How common is harassment on Parliament Hill?

·Politics Reporter
Liberal MPs Massimo Pacetti (left) and Scott Andrews have been suspended from caucus over allegations of sexual harassment. (Yahoo Canada News)

Parliament Hill was rattled with story, on Wednesday, that some senior press gallery types noted that they hadn’t seen before.

Liberal leader Justin Trudeau was forced to suspend two members of his party’s caucus ethics critic Scott Andrews and Quebec MP Massimo Pacetti after two female New Democrat MPs alleged they were harassed by them.

"I am aware of how difficult it is for people to come forward. I believe strongly that those of us in positions of authority have a duty to act upon allegations of this nature," Trudeau said, according to CBC News.

"It’s 2014 — we have a duty to protect and encourage individuals in these situations to come forward. The action must be fair but decisive.It must be sensitive to all affected parties but, recognizing how difficult it is to do so, it must give the benefit of the doubt to those who come forward."

It’s unclear, at this point, what kind of harassment the NDP MPs are alleging. We don’t know if it was sexual, verbal, physical or otherwise.

Both Liberal members deny any wrongdoing but will be suspended from caucus while the Speakers’ office conducts an investigation.

[ Related: Why so many women are stepping forward with stories of sexual assault now ]

While no MP has ever been suspended for harassing another MP, that doesn’t mean that there’s not a culture of harassment on the Hill.

A former Hill staffer who goes by the name Jasmine Ali wrote about the “sexism” she faced in a blog post in 2013.

I witnessed everything from stalking to older married MPs/senior staff sleeping with 20/19 year old foreign interns to allusions to sexual innuendo about and in the presence of young women in every major party: Liberals, NDP and Conservatives are all guilty of harassing female staff and young interns.

My second day on the Hill as a parliamentary intern:

"The parliament is not a place for women. The parliament is a men’s locker-room, where it is all about whose THING is bigger," [he said pointing] to his erect penis bulging in his khakis stuffed with his aging obese girth. He sabotaged my work after I refused to go on a date with him, and when I still refused his advances he fired me. Bald and pink from the summer, he had striking resemblance of features to the cartoon character Poky the Pig. I was 22, just finished my last semester of university, and he was around 40."

The National Post's John Ivison wrote about Ali's experience in a column published on Wednesday morning.

"Having met with Ms. Ali, and having been around the Hill for long enough to know the imbalance of power that exists between mainly male MPs and senior staffers, and mainly female interns, I found her story entirely plausible," Ivison wrote.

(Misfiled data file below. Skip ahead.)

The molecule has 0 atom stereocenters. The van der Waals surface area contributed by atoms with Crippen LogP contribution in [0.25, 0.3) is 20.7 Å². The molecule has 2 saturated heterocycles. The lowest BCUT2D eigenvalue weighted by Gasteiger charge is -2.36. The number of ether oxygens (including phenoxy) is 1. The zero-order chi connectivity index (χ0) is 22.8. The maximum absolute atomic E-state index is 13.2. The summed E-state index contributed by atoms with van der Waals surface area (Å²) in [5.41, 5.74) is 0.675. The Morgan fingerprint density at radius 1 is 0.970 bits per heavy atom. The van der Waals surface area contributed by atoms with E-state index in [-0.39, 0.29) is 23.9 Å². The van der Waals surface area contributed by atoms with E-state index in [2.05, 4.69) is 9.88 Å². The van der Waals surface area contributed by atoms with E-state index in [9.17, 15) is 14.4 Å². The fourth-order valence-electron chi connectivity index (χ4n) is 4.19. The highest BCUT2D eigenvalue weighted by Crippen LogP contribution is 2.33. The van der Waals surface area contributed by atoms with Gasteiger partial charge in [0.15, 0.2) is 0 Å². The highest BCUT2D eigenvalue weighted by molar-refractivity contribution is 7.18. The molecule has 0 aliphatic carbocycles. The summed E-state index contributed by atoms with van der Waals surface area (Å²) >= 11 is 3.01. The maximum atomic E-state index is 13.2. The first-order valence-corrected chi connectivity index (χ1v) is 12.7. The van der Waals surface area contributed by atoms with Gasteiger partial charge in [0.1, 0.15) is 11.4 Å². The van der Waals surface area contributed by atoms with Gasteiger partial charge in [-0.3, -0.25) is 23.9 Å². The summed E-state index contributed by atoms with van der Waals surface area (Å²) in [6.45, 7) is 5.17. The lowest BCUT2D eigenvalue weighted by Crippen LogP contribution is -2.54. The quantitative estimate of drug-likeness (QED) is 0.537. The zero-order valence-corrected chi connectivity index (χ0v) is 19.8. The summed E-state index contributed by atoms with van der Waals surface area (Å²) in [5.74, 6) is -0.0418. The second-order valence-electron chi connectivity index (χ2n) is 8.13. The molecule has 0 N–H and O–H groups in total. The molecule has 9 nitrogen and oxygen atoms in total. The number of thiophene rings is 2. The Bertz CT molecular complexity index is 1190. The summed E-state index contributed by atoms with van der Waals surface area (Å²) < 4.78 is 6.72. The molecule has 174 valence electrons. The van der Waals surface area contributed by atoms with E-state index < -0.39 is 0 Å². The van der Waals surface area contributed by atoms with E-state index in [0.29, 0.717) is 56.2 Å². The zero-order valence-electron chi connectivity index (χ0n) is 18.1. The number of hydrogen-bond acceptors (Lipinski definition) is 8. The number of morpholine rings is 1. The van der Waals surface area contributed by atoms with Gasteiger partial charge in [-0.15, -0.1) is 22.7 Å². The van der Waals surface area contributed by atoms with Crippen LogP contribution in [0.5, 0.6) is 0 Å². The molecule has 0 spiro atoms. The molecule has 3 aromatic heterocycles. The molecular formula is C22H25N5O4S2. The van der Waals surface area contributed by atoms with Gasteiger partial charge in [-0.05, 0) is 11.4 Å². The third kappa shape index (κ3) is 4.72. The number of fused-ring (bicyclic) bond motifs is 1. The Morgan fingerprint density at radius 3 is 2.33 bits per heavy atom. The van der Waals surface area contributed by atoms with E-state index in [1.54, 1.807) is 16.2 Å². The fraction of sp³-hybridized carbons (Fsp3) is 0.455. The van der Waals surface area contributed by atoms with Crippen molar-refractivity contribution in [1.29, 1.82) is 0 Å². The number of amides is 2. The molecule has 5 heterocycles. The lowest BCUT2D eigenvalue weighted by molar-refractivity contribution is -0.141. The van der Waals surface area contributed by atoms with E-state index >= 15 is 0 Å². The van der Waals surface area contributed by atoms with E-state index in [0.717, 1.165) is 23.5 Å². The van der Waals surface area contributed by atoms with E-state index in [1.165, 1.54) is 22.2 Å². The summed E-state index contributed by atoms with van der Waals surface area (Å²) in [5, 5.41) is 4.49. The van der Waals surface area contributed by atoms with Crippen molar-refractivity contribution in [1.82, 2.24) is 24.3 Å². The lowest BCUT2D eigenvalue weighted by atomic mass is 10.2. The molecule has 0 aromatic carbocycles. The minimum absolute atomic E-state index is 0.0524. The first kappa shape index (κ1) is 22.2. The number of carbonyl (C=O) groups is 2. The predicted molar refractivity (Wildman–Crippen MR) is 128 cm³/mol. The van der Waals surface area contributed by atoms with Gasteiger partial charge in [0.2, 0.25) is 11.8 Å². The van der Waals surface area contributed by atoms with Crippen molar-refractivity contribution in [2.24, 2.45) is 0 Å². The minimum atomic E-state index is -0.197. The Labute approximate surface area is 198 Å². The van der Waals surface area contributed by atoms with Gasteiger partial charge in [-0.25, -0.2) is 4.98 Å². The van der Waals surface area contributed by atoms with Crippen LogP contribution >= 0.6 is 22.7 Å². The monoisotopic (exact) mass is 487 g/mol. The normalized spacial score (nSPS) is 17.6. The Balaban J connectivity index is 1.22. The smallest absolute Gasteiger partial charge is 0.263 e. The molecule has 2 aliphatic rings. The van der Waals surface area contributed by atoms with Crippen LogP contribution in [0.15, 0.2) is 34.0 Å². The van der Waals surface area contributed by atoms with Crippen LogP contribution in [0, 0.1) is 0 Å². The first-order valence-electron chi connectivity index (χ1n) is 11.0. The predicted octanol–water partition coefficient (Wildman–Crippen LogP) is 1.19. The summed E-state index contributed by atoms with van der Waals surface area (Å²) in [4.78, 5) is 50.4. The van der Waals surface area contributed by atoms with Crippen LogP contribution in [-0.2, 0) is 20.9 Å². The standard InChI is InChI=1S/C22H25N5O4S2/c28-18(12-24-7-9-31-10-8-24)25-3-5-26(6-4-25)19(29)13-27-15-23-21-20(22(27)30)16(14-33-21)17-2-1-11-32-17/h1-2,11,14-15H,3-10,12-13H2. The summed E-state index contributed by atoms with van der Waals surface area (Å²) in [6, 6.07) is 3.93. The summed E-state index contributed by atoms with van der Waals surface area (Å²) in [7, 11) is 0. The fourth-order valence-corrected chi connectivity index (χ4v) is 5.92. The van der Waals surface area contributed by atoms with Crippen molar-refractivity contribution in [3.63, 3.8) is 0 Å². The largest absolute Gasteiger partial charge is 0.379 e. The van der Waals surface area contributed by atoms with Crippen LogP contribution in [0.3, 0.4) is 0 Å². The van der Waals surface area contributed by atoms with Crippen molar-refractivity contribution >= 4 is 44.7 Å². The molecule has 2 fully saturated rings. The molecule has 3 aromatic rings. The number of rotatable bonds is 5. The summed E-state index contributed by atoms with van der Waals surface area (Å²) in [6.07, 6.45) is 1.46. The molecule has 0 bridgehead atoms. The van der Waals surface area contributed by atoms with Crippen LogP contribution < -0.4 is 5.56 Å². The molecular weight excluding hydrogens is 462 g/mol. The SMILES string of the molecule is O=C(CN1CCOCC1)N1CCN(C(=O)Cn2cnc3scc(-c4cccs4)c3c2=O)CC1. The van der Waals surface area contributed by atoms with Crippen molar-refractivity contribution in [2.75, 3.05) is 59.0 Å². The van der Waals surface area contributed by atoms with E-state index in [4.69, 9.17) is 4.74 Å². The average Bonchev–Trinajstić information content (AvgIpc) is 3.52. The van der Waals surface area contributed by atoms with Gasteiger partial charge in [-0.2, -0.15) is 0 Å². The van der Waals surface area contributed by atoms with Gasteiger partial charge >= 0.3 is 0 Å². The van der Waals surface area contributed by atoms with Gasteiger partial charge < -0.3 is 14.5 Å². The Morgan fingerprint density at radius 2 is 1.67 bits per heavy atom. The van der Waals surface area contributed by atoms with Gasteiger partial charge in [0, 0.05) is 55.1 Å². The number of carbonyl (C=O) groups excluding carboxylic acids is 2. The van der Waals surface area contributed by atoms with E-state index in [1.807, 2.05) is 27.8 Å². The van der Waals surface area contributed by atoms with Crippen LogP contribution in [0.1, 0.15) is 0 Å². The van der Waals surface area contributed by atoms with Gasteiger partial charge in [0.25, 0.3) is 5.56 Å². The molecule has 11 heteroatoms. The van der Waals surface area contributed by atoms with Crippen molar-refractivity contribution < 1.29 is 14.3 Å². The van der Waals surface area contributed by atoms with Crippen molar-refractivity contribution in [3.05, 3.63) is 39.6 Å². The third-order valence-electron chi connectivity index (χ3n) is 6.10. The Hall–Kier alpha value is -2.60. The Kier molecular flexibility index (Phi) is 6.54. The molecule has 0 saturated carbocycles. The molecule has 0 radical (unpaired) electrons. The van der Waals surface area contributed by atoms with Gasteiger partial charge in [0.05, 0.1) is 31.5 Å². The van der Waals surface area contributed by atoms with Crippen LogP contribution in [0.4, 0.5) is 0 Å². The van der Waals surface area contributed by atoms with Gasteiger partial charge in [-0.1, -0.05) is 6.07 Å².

"What can be said with confidence is that Parliament is not a typical workplace. It offers the incendiary mix of power and opportunity — lonely, competitive men in positions of authority, thousands of kilometres from their families, in charge of impressionable, ambitious, attractive young women. Throw in the copious amounts of booze available on the Hill and bad behaviour is all but guaranteed. One female colleague said she would always leave Hill events before certain MPs drank too much, such was the testosterone-charged atmosphere."

Political consultant Marcel Wieder sayst that harassment sexual or otherwise has happened on the Hill for decades.

"While blatant examples of sexual harassment on the Hill are few and far between there have been some less overt situations. All parties have made an effort to keep things quiet and deal with these sensitive issues internally," Wieder, President of the Aurora Strategy Group, told Yahoo Canada News.

"Given the nature of the environment in Ottawa where people are separated from their families for long stretches coupled with the high pressure jobs, an active social scene and attraction to power has caused some people to lose their moral compass.

"This has contributed to strained relationships that resulted in a number of divorces among MPs and staffers in Ottawa and resulted in some unpleasant situations involving accusations of sexual harassment."

Again, we don’t know exactly what Andrews and Pacetti are being accused of or even if they’re guilty of anything.

What is clear however, is that not many people are surprised by the allegations. People understand that this stuff exists on the Hill — enough people that something now needs to be done about it.

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